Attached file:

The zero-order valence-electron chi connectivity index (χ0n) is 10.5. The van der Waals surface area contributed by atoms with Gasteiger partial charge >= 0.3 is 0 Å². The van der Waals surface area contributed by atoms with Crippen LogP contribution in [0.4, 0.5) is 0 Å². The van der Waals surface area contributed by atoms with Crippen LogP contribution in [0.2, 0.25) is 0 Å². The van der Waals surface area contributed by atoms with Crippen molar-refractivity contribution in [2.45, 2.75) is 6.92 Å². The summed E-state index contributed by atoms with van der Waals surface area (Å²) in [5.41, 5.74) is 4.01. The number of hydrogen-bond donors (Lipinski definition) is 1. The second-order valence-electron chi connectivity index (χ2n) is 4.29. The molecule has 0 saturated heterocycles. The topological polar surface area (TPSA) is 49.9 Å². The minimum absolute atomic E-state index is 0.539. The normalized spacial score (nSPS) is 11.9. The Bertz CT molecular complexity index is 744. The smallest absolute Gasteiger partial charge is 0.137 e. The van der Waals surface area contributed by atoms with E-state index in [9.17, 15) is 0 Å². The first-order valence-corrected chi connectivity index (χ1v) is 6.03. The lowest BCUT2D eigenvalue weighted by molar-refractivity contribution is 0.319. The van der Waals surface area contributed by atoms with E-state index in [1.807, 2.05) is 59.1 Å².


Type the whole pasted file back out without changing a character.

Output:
The zero-order valence-electron chi connectivity index (χ0n) is 10.5. The van der Waals surface area contributed by atoms with Gasteiger partial charge >= 0.3 is 0 Å². The van der Waals surface area contributed by atoms with Crippen LogP contribution in [0.4, 0.5) is 0 Å². The van der Waals surface area contributed by atoms with Crippen LogP contribution in [0.2, 0.25) is 0 Å². The van der Waals surface area contributed by atoms with Crippen molar-refractivity contribution in [2.45, 2.75) is 6.92 Å². The summed E-state index contributed by atoms with van der Waals surface area (Å²) in [5.41, 5.74) is 4.01. The number of hydrogen-bond donors (Lipinski definition) is 1. The second-order valence-electron chi connectivity index (χ2n) is 4.29. The molecule has 0 saturated heterocycles. The topological polar surface area (TPSA) is 49.9 Å². The minimum absolute atomic E-state index is 0.539. The normalized spacial score (nSPS) is 11.9. The Bertz CT molecular complexity index is 744. The smallest absolute Gasteiger partial charge is 0.137 e. The van der Waals surface area contributed by atoms with E-state index in [9.17, 15) is 0 Å². The first-order valence-corrected chi connectivity index (χ1v) is 6.03. The lowest BCUT2D eigenvalue weighted by molar-refractivity contribution is 0.319. The van der Waals surface area contributed by atoms with E-state index in [1.807, 2.05) is 59.1 Å².